Tip: HubSpot offers LeadIn, a plug-in for WordPress, if you're currently a WordPress user but want to explore what HubSpot's software is like.
More specifically, the clear advantage of HubSpot is that lead data communicates across all your efforts — email, SEO, content publishing, keyword strategy, social media, and web pages — so you know who's engaging, and how to improve their experience.
Conversely, with WordPress, forms and CTAs must be built separately with plugins.
However, keep in mind that HubSpot does require marketing strategy and experience in order to show results. Remember that it is a tool — a powerful one — but not a magical solution to your marketing problems.
In this article, we've covered some of the major differences between HubSpot and WordPress. But for many marketers, the decision ultimately comes down to one thing: cost.
Commonly, you'll hear that HubSpot is the "premium" option while WordPress is the "low-cost" option. However, that description is not entirely true.
While WordPress is open-source software and you can download it for free, it also has costs that can add up. For example, you can expect to pay for:
There's also the "cost" of learning disparate tools, and investing the time to connect tools in a meaningful way.
That's not to say you will spend more with WordPress than with HubSpot... but keep in mind what might add up over time.
In terms of budget, many small businesses or startups consider HubSpot's platform to be costly and out-of-reach. Even if you pay for the marketing platform, you will still need to add on website hosting.
But it's worth considering that you're also investing in tools that help you generate and understand the ROI of both your website and marketing efforts. This may help pay for itself over time, as we see happen with many clients.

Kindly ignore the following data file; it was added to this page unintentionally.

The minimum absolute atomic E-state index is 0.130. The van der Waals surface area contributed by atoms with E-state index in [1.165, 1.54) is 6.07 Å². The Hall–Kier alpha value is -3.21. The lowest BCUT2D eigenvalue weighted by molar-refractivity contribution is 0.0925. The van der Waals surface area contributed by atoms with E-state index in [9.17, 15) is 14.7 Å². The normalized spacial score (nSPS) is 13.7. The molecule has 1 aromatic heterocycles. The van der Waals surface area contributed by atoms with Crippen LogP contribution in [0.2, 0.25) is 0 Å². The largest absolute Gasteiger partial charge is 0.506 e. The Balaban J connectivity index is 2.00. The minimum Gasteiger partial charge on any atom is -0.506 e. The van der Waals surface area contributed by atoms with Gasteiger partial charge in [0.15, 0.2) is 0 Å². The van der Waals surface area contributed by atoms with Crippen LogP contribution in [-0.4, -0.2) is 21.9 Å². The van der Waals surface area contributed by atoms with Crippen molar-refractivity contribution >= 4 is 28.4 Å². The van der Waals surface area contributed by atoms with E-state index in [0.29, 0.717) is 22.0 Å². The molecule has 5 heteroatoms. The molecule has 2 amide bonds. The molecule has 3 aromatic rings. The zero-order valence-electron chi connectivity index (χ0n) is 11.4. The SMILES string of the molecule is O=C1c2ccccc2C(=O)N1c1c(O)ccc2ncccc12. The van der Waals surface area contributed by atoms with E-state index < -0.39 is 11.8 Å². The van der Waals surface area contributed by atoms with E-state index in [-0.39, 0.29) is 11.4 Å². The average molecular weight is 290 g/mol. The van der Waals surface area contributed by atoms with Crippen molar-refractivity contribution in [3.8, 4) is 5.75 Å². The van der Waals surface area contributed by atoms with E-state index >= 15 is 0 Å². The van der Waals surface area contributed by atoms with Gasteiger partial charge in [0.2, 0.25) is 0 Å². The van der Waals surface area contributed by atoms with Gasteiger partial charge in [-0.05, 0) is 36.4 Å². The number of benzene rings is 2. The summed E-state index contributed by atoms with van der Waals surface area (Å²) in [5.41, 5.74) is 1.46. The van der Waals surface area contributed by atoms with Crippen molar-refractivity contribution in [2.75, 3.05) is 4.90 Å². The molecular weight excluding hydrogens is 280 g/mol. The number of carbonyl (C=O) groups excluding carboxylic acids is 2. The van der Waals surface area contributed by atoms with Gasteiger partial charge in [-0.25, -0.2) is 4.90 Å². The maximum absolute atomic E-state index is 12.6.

Businesses that use marketing automation to nurture prospects experience as much as a 451% increase in qualified leads. – Annuitas Group
In conclusion, if you want a platform with flexibility, freedom, and customization — and you have an IT team or the skills to dig in — you might want to opt for WordPress. And if you prefer a comprehensive, intuitive suite that's built for marketing work (and integrates strategy with your website), go with HubSpot.
WordPress. "Stats." https://wordpress.com/activity/
Aberdeen, via Kapost; Leas, Christine. (2013 November 21.) "8 More Content Marketing Stats to Knock Your Socks (Back) Off." https://marketeer.kapost.com/content-marketing-stats/
Annuitas Group. (2012 November 27.) "Marketing Automation By The Numbers (Infographic)." https://www.business2community.com/infographics/marketing-automation-by-the-numbers-infographic-0342287